In today’s reading from Acts, the religious leaders of the synagogue did not trust that God would reveal things about Godself to ordinary, uneducated people rather than working through the structures and hierarchy set in place for such purposes. They did not believe these folks could have something valid to teach them about God, or that they could be instruments of God’s work.
Unfortunately, these scenarios seem to run threadlike through the ages of our Church. Too frequently, revelation is not trusted unless it comes through "proper" channels and from the top. Whether originating in science, theology, or the sensus fidelium, the more unexpected and incisive something is, the greater the difficulty believing and accepting it. Rather than shake up current beliefs, we rely on the past and revert to it for comfort and security.
Before being too quick to condemn these leaders, though, we must remember the Gospel reading, in which the disciples themselves didn’t trust a woman who said she’d experienced the Lord nor believe she could bring a message from God to them. Further, they refused to believe two people from outside their ranks who encountered Christ. They resisted any other channel than personal experience and direct revelation (which thankfully was eventually provided to them).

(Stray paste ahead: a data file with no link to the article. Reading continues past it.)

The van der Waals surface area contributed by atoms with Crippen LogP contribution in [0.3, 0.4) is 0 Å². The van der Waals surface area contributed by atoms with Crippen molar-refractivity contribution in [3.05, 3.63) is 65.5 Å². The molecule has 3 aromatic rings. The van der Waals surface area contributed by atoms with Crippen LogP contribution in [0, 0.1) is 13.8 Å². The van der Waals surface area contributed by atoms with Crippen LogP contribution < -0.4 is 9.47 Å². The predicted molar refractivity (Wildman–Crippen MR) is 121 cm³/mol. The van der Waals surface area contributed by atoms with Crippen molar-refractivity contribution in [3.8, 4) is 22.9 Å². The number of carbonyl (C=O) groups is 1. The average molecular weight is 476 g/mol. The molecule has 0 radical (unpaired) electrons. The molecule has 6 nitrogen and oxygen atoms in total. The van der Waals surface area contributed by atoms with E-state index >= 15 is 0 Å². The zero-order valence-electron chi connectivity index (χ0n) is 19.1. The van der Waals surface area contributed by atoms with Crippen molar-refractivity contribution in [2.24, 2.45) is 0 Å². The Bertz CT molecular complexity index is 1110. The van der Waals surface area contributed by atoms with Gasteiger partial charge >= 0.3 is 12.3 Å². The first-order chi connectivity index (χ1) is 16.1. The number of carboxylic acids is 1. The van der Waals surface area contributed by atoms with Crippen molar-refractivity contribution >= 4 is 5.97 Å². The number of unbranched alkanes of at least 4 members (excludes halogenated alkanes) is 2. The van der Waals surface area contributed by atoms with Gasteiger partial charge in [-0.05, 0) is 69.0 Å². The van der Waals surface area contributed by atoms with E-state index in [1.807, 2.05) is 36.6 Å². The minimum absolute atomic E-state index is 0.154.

It is reassuring to note that Jesus did not condemn the disciples for their hardness of heart and lack of faith. In fact, after pointing it out, he sent them forth again to spread the gospel. Their admonishment most likely served them well when they found themselves on the other side of the coin. When the leaders of the synagogue refused to believe them, perhaps they felt a sense of compassion. Having known the experience personally, having wrongly dismissed the revelations of others, they faced the opposition with greater calm and with the simple determination to press on without being deterred.
In truth, all of us have areas where our hearts have become hardened. How often have I failed to believe because I don’t judge the source to be "worthy"? How often have I dismissed those with less formal knowledge or experience as having little to teach me? How many times have I engaged in a "discussion" about faith that is really an exercise in defending my own position? How frequently have I missed a word from God because it was coming from an unexpected person or in a situation I didn’t anticipate? Yet all things and all people can be used by God to bring new life if we are open to the surprising ways that God reveals Godself.
This, then, becomes my prayer through this Easter season:
May we open ourselves to God’s Spirit, who tries so hard to roll away the stones keeping us imprisoned and deaf to the life God offers.
May we nurture the faith and honor the experience of those in our lives, discovering and learning from the gifts they hold.
May we let go of our expectations and images of how God works, so that God can transform us in ever-new ways.
May we open the murky tombs of our souls to the unexpected, so God can delight us with insights, grace, and yes, resurrection.
And finally, like the disciples, in spite of our unbelief and hardness of heart, may we be worthy messengers, commissioned to go out and spread the gospel to the world.
Amy Florian is a teacher and consultant working in Chicago. For many years she has partnered with the Passionists. Visit Amy’s website: http://www.amyflorian.com/.